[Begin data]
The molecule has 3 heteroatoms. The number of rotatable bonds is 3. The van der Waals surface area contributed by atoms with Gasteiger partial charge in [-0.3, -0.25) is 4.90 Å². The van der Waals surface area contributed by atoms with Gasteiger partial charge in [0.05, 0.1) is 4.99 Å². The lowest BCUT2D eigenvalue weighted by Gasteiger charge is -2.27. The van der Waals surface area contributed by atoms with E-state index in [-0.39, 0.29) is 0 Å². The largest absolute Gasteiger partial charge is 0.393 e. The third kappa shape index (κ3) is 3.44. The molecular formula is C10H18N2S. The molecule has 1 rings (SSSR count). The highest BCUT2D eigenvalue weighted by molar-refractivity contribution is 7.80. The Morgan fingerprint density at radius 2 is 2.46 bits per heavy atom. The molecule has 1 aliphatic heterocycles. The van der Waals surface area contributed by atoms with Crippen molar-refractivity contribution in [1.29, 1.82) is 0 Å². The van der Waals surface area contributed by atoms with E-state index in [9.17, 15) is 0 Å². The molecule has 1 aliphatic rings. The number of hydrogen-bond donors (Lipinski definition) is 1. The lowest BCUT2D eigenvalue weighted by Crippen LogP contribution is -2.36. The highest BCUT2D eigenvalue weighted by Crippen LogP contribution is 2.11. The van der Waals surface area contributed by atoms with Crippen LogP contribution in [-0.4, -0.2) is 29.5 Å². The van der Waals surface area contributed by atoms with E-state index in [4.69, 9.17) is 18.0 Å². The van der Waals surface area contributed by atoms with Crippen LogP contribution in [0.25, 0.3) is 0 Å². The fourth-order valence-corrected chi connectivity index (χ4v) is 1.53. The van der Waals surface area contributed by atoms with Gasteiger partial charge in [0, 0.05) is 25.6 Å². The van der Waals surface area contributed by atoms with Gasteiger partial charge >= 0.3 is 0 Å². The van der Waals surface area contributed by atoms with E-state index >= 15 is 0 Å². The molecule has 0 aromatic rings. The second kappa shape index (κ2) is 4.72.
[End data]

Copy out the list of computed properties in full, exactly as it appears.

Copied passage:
The molecule has 3 heteroatoms. The number of rotatable bonds is 3. The van der Waals surface area contributed by atoms with Gasteiger partial charge in [-0.3, -0.25) is 4.90 Å². The van der Waals surface area contributed by atoms with Gasteiger partial charge in [0.05, 0.1) is 4.99 Å². The lowest BCUT2D eigenvalue weighted by Gasteiger charge is -2.27. The van der Waals surface area contributed by atoms with E-state index in [-0.39, 0.29) is 0 Å². The largest absolute Gasteiger partial charge is 0.393 e. The third kappa shape index (κ3) is 3.44. The molecular formula is C10H18N2S. The molecule has 1 rings (SSSR count). The highest BCUT2D eigenvalue weighted by molar-refractivity contribution is 7.80. The Morgan fingerprint density at radius 2 is 2.46 bits per heavy atom. The molecule has 1 aliphatic heterocycles. The van der Waals surface area contributed by atoms with Crippen molar-refractivity contribution in [1.29, 1.82) is 0 Å². The van der Waals surface area contributed by atoms with E-state index in [9.17, 15) is 0 Å². The molecule has 1 aliphatic rings. The number of hydrogen-bond donors (Lipinski definition) is 1. The lowest BCUT2D eigenvalue weighted by Crippen LogP contribution is -2.36. The highest BCUT2D eigenvalue weighted by Crippen LogP contribution is 2.11. The van der Waals surface area contributed by atoms with Crippen LogP contribution in [-0.4, -0.2) is 29.5 Å². The van der Waals surface area contributed by atoms with E-state index in [4.69, 9.17) is 18.0 Å². The van der Waals surface area contributed by atoms with Crippen LogP contribution in [0.25, 0.3) is 0 Å². The fourth-order valence-corrected chi connectivity index (χ4v) is 1.53. The van der Waals surface area contributed by atoms with Gasteiger partial charge in [0, 0.05) is 25.6 Å². The van der Waals surface area contributed by atoms with Gasteiger partial charge >= 0.3 is 0 Å². The van der Waals surface area contributed by atoms with E-state index >= 15 is 0 Å². The molecule has 0 aromatic rings. The second kappa shape index (κ2) is 4.72.